New BASF lightweight design laboratory starts its work
To show its commitment to the growing importance of lightweight design in the automotive industry, in mid-2011 BASF established a lightweight composites team. The group focuses on the development of marketable materials and technologies that are suitable for manufacturing high-performance fibre-reinforced parts for automotive applications. More metal can be replaced only through use of lightweight yet strong composite materials and parts, and in this way – regardless of the propulsion system in the vehicle – reduce energy consumption and CO2 emissions even further.
BASF are able to investigate three different plastic matrix systems simultaneously and intends to develop tailor-made formulations.
RTM and fibre-reinforced composites: easy-flowing and fast-curing
The processing technology behind the new materials is “Resin Transfer Molding” (RTM), which can be used to produce large and complex composite components in a single press-form operation. This involves placing multilayer fibre structures in a heated mold that is mounted in a press. A liquid resin is then injected into the mold, wetting the fibres completely and then curing in a controlled manner. In the newly established RTM laboratory in Ludwigshafen and at polyurethane research in Lemförde, BASF experts are working on the chemical and technical challenges posed by the new matrix solutions. The automobile components to be produced from these materials in the future will be able to withstand high loads despite their light weight.
In addition to the mechanical performance of the finished fibre-reinforced composite part, good flow characteristics and, above all, a short curing time of the resin components represent the primary challenges with all three material systems. BASF already offers solutions on the basis of epoxy and polyurethane systems under the brand names Baxxodur® and Elastolit® R, respectively . Epoxy resin systems from BASF are in use today for the rotor blades of wind turbines. Both solutions employ novel curing mechanisms: thanks to their low initial viscosity, they impregnate the fibre structures very well and then cure within only a few minutes. Thus they address one of the problems that previously represented an obstacle to the use of high-performance composites in automobile production. They are self-releasing and can be processed on existing high- as well as low-pressure equipment. Moreover, the new polyamide systems that are currently under development can be welded easily and also recycled as thermoplastics. Depending on the customer’s requirement profile, one solution or the other will fit the bill. BASF is devoting significant effort on accelerated curing of the three plastic matrix systems, and thus a further shortening of the cycle time.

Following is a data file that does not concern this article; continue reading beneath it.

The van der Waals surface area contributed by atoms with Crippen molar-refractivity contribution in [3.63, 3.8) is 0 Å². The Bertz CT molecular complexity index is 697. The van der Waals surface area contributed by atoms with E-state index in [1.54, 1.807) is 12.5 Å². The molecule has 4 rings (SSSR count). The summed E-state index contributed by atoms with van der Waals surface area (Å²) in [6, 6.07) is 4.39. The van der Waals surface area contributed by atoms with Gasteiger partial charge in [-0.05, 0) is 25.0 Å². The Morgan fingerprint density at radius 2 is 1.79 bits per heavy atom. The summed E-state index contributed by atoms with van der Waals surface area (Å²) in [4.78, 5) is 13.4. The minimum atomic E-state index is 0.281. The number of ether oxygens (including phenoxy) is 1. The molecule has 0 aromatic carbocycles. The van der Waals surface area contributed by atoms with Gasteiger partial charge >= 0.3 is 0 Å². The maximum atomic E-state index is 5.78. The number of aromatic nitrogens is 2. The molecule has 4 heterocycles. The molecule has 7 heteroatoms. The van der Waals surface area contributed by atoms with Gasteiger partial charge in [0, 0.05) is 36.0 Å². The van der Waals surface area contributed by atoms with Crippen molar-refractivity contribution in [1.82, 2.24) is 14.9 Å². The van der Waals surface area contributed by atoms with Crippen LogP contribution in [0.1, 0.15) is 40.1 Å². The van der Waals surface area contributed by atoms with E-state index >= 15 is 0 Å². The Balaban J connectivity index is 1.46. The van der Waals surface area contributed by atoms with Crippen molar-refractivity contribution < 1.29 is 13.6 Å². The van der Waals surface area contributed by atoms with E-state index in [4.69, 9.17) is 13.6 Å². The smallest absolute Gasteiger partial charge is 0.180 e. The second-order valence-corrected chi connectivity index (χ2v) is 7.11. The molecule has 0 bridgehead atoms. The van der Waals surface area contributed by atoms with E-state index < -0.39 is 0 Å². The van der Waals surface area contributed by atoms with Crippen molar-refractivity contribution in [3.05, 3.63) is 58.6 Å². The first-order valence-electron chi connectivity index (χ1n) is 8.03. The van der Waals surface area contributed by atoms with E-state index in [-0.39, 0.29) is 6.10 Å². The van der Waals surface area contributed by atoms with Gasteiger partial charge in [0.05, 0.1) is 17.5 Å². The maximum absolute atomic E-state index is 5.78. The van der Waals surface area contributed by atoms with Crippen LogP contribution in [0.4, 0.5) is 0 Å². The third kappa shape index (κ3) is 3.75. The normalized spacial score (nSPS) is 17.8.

Endless fibres for structural components: carbon and glass fibres
Structural chassis or body components can be manufactured only from composite materials based on endless carbon or glass fibres, and require fibre contents of about 65 weight percent. Endless fibres are already in use today in aircraft and wind power applications, in plant construction, in prototype construction and in short-run automotive applications. Carbon fibres impart very high stiffness as a reinforcing material and are thus of special interest. To interact with application engineers and end users at an early stage, BASF has recently become a member of Carbon Composites e.V. (CCeV), a competence network for carbon fibres and fibre-reinforced composite technology that was established in 2007 and now has more than 120 members. In addition to the performance of a reinforcing material, price and availability are important for rapid introduction of matrix systems to the market. Glass fibres show great potential here: The limits of their mechanical strength have not yet been reached by far.
Multi material systems
The overall system consisting of plastic matrix and fibre reinforcement must be processable on a reliable basis and readily adoptable for high-volume production. Compared to conventional metal components, they will contribute to a weight reduction of about 50%. Established technologies that embed metal inserts or endless fibre-reinforced thermoplastic mats and UD tape (unidirectional fibre reinforcement) in plastic complement the new approach. In addition, endless fibre-reinforced skin layers can be combined with lightweight foam cores to yield high-quality sandwich structures with exceptionally good specific part stiffness and good insulating characteristics in combination with low weight. The PU foam systems developed for such parts by BASF are characterized by high compressive strength and temperature resistance in conjunction with a low density. “Without such multimaterial systems, the next major advance in lightweight automotive applications will not be possible”, states Volker Warzelhan, Head of Thermoplastics Research at BASF.